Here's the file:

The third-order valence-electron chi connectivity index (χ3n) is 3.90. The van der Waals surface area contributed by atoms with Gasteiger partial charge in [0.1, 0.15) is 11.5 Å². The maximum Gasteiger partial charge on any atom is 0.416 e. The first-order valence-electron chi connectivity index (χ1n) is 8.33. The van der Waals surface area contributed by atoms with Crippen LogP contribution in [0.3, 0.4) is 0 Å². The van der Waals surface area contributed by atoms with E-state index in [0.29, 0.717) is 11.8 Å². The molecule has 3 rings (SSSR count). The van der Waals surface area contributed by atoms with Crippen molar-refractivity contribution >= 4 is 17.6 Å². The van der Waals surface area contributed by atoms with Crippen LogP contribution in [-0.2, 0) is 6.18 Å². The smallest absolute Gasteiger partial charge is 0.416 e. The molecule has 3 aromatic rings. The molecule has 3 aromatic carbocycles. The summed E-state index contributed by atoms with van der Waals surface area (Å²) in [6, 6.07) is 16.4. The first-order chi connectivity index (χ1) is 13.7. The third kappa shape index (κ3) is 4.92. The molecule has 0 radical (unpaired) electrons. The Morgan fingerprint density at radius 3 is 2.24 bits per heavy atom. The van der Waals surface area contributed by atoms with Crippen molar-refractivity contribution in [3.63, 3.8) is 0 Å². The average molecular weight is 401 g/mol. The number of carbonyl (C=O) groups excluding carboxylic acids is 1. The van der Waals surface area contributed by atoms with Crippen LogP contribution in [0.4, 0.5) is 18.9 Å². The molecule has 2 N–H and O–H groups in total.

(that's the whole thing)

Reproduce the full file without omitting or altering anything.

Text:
The third-order valence-electron chi connectivity index (χ3n) is 3.90. The van der Waals surface area contributed by atoms with Gasteiger partial charge in [0.1, 0.15) is 11.5 Å². The maximum Gasteiger partial charge on any atom is 0.416 e. The first-order valence-electron chi connectivity index (χ1n) is 8.33. The van der Waals surface area contributed by atoms with Crippen LogP contribution in [0.3, 0.4) is 0 Å². The van der Waals surface area contributed by atoms with E-state index in [0.29, 0.717) is 11.8 Å². The molecule has 3 rings (SSSR count). The van der Waals surface area contributed by atoms with Crippen molar-refractivity contribution >= 4 is 17.6 Å². The van der Waals surface area contributed by atoms with Crippen LogP contribution in [-0.2, 0) is 6.18 Å². The smallest absolute Gasteiger partial charge is 0.416 e. The molecule has 3 aromatic rings. The molecule has 3 aromatic carbocycles. The summed E-state index contributed by atoms with van der Waals surface area (Å²) in [6, 6.07) is 16.4. The first-order chi connectivity index (χ1) is 13.7. The third kappa shape index (κ3) is 4.92. The molecule has 0 radical (unpaired) electrons. The Morgan fingerprint density at radius 3 is 2.24 bits per heavy atom. The van der Waals surface area contributed by atoms with Crippen molar-refractivity contribution in [3.63, 3.8) is 0 Å². The average molecular weight is 401 g/mol. The number of carbonyl (C=O) groups excluding carboxylic acids is 1. The van der Waals surface area contributed by atoms with Crippen LogP contribution in [0.4, 0.5) is 18.9 Å². The molecule has 2 N–H and O–H groups in total.